Wednesday, March 22, 2017

In which we are elsewhere

Long post on attendees at @TournamentToolkit on Fb. That's enough for one day.

Monday, March 20, 2017

In which we tell you how to flip

As I pointed out on Facebook on the Tournament Toolkit page, one thing was pretty clear on Saturday at CFL Grands. Aff was killing in LD, and Con wasn’t far behind in PF. I wonder if there’s reasons for that.

Maybe the housing was doing so well because we were in the capitol of Liberal Tree-Hugging America. Housing is far from a natural right, though, so the idea that it’s a civil right guaranteed by the government, specifically in the US, requires an awful lot of leaps from what is a right to what ought to be a right. Even as a civil right: although housing is perceived as a right in the UDHR, it’s pretty far down the line of the things that a government is able to guarantee, and rights require guarantees from governments by definition. I’m wondering if LD has gotten so far away from a basic, classical understanding of rights that it just hooks on to whatever claims it wants to make, despite drawing on a subject with more literature than virtually anything else in ethics. The pool on Saturday wasn’t exactly drawn from the avant garde of the $ircuit, but they were nevertheless generally pretty experienced. And good debaters know how to adapt to CFL judges. Go figure.

Meanwhile, PFers were hot and heavy for the US to pressure Israel for two states. Again, maybe the location of the event says something here, but I’m not sure what. It could be that, indeed, the two-state solution, which pretty much everybody in the universe prefers aside from Benny the Net and Landslide Donnie (who seems to prefer whatever he sees on Fox News five minutes ago, and then blames it on Hillary), is simply hard to beat in a straightforward debating environment. As I also pointed out at TT on Fb, this one really needed judges to step back from their own opinions. Maybe they did, maybe they didn’t.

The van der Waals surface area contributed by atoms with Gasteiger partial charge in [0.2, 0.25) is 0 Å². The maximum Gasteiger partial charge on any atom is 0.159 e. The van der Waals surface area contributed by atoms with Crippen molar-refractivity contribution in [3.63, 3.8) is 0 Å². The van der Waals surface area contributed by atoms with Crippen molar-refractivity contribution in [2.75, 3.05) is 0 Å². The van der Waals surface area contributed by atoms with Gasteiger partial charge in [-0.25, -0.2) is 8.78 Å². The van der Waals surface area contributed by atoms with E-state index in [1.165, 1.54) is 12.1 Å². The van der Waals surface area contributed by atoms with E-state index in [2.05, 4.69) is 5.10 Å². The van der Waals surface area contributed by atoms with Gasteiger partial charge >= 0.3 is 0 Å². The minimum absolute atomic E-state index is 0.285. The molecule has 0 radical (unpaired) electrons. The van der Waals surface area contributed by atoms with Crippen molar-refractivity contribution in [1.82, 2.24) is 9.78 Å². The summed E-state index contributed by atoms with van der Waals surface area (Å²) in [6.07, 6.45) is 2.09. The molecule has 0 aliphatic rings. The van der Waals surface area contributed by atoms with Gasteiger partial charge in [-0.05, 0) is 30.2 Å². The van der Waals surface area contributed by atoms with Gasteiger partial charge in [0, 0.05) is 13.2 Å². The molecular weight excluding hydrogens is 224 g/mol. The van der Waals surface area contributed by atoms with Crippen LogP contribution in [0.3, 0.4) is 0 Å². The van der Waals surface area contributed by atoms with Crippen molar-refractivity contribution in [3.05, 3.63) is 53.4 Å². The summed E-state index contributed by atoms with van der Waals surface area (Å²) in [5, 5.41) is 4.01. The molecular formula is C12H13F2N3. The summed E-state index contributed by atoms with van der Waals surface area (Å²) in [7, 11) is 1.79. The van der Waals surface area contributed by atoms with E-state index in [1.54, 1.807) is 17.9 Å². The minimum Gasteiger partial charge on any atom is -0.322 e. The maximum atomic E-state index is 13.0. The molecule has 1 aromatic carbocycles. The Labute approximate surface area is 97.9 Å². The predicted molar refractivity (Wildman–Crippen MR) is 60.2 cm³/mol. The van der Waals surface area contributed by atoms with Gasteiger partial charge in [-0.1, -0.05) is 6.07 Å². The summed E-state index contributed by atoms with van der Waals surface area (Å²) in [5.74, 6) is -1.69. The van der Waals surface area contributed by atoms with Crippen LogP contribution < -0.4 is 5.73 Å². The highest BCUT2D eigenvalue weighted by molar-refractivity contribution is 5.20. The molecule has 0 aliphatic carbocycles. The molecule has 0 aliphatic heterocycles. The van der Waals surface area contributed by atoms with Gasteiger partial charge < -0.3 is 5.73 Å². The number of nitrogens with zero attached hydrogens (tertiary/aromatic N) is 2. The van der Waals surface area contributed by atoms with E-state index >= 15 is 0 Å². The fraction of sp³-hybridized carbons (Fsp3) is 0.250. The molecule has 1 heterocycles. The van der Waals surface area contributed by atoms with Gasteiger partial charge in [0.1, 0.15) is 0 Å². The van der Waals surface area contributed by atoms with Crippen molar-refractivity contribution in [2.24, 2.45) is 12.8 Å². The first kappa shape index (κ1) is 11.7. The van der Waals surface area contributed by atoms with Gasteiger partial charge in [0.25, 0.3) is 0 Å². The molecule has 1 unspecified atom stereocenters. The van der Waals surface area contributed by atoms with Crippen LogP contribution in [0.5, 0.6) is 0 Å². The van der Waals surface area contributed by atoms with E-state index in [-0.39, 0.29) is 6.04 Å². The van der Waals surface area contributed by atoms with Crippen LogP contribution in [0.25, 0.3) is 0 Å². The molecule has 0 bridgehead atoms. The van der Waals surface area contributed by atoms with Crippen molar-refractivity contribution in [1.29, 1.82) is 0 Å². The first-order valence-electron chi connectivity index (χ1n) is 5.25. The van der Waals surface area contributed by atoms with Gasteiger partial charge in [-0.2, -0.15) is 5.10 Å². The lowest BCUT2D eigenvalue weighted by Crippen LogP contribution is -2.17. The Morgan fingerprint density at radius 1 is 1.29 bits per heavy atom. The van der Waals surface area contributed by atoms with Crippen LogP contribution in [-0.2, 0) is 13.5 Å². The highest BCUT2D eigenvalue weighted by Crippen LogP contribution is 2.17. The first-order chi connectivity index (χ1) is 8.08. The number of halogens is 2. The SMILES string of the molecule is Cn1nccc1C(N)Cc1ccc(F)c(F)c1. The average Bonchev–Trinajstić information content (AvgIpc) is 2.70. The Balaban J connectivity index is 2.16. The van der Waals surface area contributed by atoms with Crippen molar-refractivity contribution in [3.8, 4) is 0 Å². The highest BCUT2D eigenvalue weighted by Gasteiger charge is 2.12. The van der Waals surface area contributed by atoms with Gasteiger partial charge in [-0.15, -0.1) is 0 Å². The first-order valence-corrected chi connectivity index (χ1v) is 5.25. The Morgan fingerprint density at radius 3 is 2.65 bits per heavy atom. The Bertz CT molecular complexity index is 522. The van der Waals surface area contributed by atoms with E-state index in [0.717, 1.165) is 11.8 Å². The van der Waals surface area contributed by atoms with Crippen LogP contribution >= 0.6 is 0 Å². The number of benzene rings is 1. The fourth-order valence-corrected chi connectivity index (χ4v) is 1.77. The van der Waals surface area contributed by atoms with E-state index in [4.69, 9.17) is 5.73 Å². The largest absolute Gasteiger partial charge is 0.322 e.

Needless to say, there aren’t a lot of opportunities to debate these resolutions, aside from qualifiers and maybe state events. Given the tendency in the LD world to believe that, aside from NSDA, the topics end with Jan-Feb (thanks for nothing, TOC), this may not be an issue for them. PF, which seems a bit more bought into the actual months it occurs, would only have one more chance. I would be curious if other operations using these topics had similar results, considering that our results were both definitive and, because of the size of the field, statistically useless.


Thursday, March 16, 2017

In which we reminisce

Tonight is the annual dinner for the folks who run the NYCFL.

I've been doing debate for the group since, well, what seems like forever. At least a decade. I can remember when I went to my first dinner. I really didn't know everyone all that well, and I'm not exactly the most comfortable small-talker ever, but with this group, there was plenty of talk to go around. Most memorably, Sister Raimonde was in attendance that year, and every other year pretty much until she retired. She was a pretty frightening character from a distance, but one thing I noticed about her right away was how much her students liked her. That's always been key to my judgment of coaches: if their kids like them, they're probably okay. Kids and dogs can tell these things. And it's certainly true that not all kids like their coaches. Or all coaches like their kids. There's often a grudging respect, but not much more, and sometimes not even that. Oh, well.

Anyhow, Sister R was rather enjoyable in person, and so was everyone else. Over time the personnel have changed, but it's still fun. Of course, nowadays I work regularly with Catholic Charlie and JV, so right there we are able to settle in for one of the few social events of the year when we're together. So, it's a bit of fun for the backstagers, once again at an Italian restaurant in White Plains, right down the road from the DJ. I'm looking forward to it.

And Saturday is Grands, and everything seems to be lined up. Looking forward to that, too. I'm so easy to please nowadays.


Wednesday, March 15, 2017

In which we get serious about the new Fb page